Napoleon and Elisa: Tangible signs of their presence in Tuscany

An itinerary along the Tuscan coast to discover Napoleon and a Princess

Lucia Maffei

At the end of the XVIII Century, a sleepy, conservative Tuscany and a large portion of Europe, too, is awakened by a strong, impetuous wave called Napoleon Bonaparte. In the course of just a few years, this petite Corsican soldier revolutionizes the political and institutional configuration not only of a post-revolutionary France, but also of an entire continent, becoming its last great emperor. This is a feat that few personalities can boast of before him. Only Julius Caesar at the time of the Roman Empire and Charles the Great in the Middle Ages had achieved similar epic results.

IN JUST A FEW YEARS, NAPOLEON BONAPARTE sets the bases for what will become the profile of a contemporary Europe by carrying out a series of veritable historical revolutions. The echoes and the tangible signs of this wave that strikes and changes the course of history reverberate in that portion of Tuscany that extends along the Tyrrhenian coastline and that today corresponds to the provinces of Massa Carrara, Lucca, Pisa and Leghorn. In this geographical area, for different reasons and for various prolonged periods, sojourned Napoleon himself, his mother Letizia, his wife Josephine, his sisters Elisa, Pauline, Caroline, brothers-in-law, brothers and even Maria Waleska, devoted mistress of the Emperor. A powerful family who spends its time in the different Tuscan cities, who governs, buys palaces and villas, turns over many church properties to the state, holds sumptuous feasts, brings the theatrical and musical arts back to life, carries out important reforms, revolutionizes the apparatus of power, fosters new artists and “imports” famous ones from imperial Paris, changes the cultural habits and customs of the people of Tuscany. It may not be by chance that when Napoleon is defeated by his former allies and signs the Treaty of Fontainebleau, he chooses the Isle of Elba as the destination of his exile.

WHAT IS LEFT TODAY, IN THE VAST AREA BETWEEN HILLS AND SEA, OF THIS GLORIOUS FRENCH PERIOD? In order to answer to this question and to be able to “read” the traces and signs, the suggestions of that period, to reconstruct a fascinating voyage across the veritable myth that Napoleon left behind, Roberta Martinelli, Director of the Musei Nazionali delle Residenze di Napoleone (National Museums of Napoleon’s Residencies, N.d.r.) on the Isle of Elba and Councilor to the Cultural Estate of the Province of Lucca, has ideated and catered to the project called “Napoleone ed Elisa: segni della presenza in Toscana” (Napoleon and Elisa: Tangible signs of their presence in Tuscany, N.d.r.)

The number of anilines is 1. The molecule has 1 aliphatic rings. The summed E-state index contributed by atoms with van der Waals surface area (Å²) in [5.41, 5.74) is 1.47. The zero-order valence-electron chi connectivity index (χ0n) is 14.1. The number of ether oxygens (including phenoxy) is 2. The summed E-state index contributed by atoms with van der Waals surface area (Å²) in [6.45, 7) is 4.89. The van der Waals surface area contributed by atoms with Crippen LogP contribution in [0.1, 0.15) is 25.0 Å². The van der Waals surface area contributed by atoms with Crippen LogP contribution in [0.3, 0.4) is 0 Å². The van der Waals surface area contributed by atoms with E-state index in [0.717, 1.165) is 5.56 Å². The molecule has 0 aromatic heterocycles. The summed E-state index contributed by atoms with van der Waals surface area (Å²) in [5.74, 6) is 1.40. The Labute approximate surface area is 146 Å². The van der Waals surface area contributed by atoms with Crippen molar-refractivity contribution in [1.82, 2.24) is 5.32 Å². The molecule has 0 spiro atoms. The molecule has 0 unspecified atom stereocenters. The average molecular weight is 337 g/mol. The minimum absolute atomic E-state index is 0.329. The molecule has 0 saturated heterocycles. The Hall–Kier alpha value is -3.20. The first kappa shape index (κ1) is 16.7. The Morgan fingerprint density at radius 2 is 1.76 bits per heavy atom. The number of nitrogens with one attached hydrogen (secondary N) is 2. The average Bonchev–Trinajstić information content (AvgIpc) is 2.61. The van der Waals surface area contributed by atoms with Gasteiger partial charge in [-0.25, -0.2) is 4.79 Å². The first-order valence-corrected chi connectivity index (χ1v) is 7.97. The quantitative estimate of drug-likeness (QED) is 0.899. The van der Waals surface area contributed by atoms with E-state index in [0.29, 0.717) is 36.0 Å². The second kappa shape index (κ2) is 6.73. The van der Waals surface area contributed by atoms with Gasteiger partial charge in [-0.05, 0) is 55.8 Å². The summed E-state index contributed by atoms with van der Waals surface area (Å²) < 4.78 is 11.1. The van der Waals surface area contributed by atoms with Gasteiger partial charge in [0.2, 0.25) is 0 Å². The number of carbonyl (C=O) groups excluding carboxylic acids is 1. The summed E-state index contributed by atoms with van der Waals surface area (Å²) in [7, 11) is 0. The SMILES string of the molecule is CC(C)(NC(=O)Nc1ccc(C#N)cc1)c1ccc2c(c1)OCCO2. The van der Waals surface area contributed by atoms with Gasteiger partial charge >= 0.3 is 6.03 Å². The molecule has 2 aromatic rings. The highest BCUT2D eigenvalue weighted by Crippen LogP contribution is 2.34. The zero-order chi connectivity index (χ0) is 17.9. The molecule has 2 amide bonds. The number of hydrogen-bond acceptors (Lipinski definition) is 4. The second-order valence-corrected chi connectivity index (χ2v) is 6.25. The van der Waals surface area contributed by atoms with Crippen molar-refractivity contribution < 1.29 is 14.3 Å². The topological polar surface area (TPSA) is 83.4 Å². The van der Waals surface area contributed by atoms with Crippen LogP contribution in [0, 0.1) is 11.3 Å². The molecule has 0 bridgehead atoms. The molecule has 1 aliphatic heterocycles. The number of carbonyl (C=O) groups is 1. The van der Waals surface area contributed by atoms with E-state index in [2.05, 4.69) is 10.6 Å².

Fruit of this project is a uniquely new travel guide. Through never-before published itineraries that touch upon the seaside and the coastline, the hills and cities of art, the recently published guide follows the traces left by Napoleon and his family – called by some “nomads of power” due to their incessant, continuous voyaging from one place to another of the Empire, following state matters and private passions. And the guide actually begins at the “end” of Napoleon’s voyage, on the Isle of Elba where the exiled Emperor will reign for ten months.

NAPOLEON ARRIVES ON A SMALL LAUNCH IN PORTOFERRAIO ON MAY 4, 1814, this small town of the tiny empire that remained following the defeat of his army and his departure from Paris.

“I arrived on the island five days ago. I have had gracious lodgings with a garden prepared for me. The climate is beautiful here.

I will be at my lodgings in three days… the island is healthy, the inhabitants seem rather good people and the town is very pleasant...” In a very short time, and with a speed that is still today shocking, Napoleon carries out a series of public works that bring this small island – subjugated by centuries of different dominations – back to life. He builds roads, enhances those activities connected with fishing and agriculture, selects exclusive vines, orders 500 mulberry trees to embellish the roads leading to the town but also to sell the leaves to silk producers, has streets and squares tiled, re-starts the island’s mining activity, conferring a fervor to it that will last well into the first half of the XX Century.